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Uniqlo, Bluewater

The fast fashion retailer has opened a store outside London - just. Located in Bluewater, its second foray beyond the capital should prove productive.

Uniqlo’s PR is enthusiastic and informs Drapers that the retailer is opening its first UK store outside London: in Bluewater. This is not strictly true, as the

Japanese fashion chain opened a store in Reading a few years ago and then closed it - owing, presumably, to the fact it proved unsuccessful.

That was back then, however, and before Uniqlo was reborn as fashionista central, the place you went to get your bright, fab and colourful basics before heading elsewhere to splash the savings made on more upscale labels. Now, buoyed by success in London, the decision has been made to open in the provinces once more.

Actually, this is broadly inaccurate too, as the new store in Bluewater serves suburban south London as well as Kent, and could well be regarded as a London store, albeit one that is a mile or so beyond the M25. The point about opening a store this far from central London is that it is something of a leap of faith for Uniqlo, which until now has deliberately restricted its activities to tourists and metropolitan shoppers.

And it looks as if this time the move into a shopping centre that is outside its normal constituency could work. It will also bring the brand to a new customer base: one that is happy to browse

the offers in the Kent mega-mall, but which probably eschews the glamour of the West End, where train fares, congestion charge and expensive parking act as barriers to entry.

Key looks and merchandise mix

Simon Coble, UK chief executive of Uniqlo, says that one lesson that has been learnt during the nearly 10 years since the brand landed in the UK is that if a store is to be successful it needs initial impact. This may be the reason the front of this store is all about opening offers.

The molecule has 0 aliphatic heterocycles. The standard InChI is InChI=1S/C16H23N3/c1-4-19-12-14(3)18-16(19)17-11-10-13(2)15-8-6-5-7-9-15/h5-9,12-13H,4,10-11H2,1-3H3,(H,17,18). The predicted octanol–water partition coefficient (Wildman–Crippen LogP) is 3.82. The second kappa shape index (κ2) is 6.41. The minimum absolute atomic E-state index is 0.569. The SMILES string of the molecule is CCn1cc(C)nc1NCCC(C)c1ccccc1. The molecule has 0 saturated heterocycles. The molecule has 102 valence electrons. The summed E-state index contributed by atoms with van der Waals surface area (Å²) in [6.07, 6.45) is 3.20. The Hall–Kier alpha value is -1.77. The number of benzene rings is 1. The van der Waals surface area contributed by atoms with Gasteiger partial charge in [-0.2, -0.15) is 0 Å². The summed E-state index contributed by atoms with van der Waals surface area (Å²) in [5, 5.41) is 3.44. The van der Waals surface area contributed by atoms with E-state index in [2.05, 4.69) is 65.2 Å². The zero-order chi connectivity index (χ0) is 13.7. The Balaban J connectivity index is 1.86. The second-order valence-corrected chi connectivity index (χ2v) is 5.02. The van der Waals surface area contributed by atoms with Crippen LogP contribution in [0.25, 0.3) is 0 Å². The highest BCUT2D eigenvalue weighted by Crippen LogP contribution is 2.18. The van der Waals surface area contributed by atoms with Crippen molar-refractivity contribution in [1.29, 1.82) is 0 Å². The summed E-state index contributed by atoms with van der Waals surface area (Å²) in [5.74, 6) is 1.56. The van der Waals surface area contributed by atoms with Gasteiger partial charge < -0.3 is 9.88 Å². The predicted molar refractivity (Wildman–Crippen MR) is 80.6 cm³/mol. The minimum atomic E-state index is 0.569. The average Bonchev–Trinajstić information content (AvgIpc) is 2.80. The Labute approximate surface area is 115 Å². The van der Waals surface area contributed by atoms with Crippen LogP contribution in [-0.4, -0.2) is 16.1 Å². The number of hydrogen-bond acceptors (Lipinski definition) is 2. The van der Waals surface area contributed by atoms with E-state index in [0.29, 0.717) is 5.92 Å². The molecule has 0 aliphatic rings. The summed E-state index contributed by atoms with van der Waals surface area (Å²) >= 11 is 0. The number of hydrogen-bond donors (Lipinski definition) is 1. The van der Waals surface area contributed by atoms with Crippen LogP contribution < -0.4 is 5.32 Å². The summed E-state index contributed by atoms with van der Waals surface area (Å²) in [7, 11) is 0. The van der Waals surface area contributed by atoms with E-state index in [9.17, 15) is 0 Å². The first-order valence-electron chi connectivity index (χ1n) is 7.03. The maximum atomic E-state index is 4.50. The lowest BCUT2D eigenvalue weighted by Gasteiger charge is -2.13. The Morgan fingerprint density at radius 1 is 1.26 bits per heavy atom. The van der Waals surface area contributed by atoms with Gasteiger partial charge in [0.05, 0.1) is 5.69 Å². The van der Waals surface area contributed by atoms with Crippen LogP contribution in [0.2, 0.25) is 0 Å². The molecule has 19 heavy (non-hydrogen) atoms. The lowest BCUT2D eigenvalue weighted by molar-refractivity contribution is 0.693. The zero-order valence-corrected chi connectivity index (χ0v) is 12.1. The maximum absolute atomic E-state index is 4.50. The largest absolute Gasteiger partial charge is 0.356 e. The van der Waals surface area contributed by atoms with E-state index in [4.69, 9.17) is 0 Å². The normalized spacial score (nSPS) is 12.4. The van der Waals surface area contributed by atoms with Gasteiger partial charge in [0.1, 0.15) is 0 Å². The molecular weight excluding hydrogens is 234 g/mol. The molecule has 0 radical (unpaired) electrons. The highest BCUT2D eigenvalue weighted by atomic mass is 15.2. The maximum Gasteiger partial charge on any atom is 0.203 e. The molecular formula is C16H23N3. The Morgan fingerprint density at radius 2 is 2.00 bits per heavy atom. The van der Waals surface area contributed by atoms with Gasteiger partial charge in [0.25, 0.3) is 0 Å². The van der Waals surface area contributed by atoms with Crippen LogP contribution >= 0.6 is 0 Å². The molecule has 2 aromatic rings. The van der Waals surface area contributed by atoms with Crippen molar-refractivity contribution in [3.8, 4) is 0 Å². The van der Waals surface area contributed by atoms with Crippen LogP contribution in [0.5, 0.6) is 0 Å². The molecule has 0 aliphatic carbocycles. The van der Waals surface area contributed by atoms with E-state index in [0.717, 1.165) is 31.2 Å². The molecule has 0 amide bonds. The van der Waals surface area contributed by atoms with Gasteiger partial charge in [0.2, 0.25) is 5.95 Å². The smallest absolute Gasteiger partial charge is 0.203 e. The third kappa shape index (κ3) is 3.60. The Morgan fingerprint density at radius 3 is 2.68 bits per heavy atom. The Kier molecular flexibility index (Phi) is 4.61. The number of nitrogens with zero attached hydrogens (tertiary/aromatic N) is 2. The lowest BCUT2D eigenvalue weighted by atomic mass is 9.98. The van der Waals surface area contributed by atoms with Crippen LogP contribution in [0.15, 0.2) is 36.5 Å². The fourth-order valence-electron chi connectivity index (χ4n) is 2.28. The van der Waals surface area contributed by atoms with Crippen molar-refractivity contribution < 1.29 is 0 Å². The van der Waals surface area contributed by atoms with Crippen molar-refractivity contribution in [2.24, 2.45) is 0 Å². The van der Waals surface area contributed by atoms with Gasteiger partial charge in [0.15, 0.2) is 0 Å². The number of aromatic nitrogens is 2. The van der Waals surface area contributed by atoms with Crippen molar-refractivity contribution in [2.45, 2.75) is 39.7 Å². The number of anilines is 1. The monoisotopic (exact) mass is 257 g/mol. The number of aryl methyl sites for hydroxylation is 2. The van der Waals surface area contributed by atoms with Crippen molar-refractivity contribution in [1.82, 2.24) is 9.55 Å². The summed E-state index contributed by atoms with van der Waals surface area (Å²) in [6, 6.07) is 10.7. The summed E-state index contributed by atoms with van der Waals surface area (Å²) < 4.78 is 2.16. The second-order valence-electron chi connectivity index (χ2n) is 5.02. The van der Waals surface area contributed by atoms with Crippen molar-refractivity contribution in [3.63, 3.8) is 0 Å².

Practically, this means that there is a mid-shop display assemblage welcoming shoppers with piles of merino-cashmere blend jumpers, in a variety of colours, at £14.99. Look to the right of this and there’s a unit with cardigans of the same composition at £24.99, and if only 100% cashmere will do, there’s a wall of £49.99 jumpers to the right of this. The left-hand side of the area inside the entrance is about denim, with prices starting at £9.99.

Go deeper into the shop and it’s a casual fest, with hoodies, check flannel shirts, for both sexes, at £24.99, and more knitwear. Things do take a more formal turn when it comes to outerwear, where the type of single-breasted coats worn by second-hand car dealers (yes they are camel-coloured) are on sale at £99.99 for men and women’s woollen coats start at £59.99. If wool isn’t on the agenda, there are ultra-lightweight padded jackets at £39.99.

And then there is HeatTech, the patented fabric used for vests, tights and casualwear that was a major part of Uniqlo’s success last year. This has been moved up a price point and now sells for about £12.99, although styles vary.

Finally, and because it is a store opening, the first autumn +J offer, the range created by Jil Sander, is on sale in Bluewater two weeks prior to its release in the other UK branches.

As Coble puts it: “This is a fashionable, rather than fashion range,” but it looks the part and given the promotional push that it is receiving here, success is almost certain.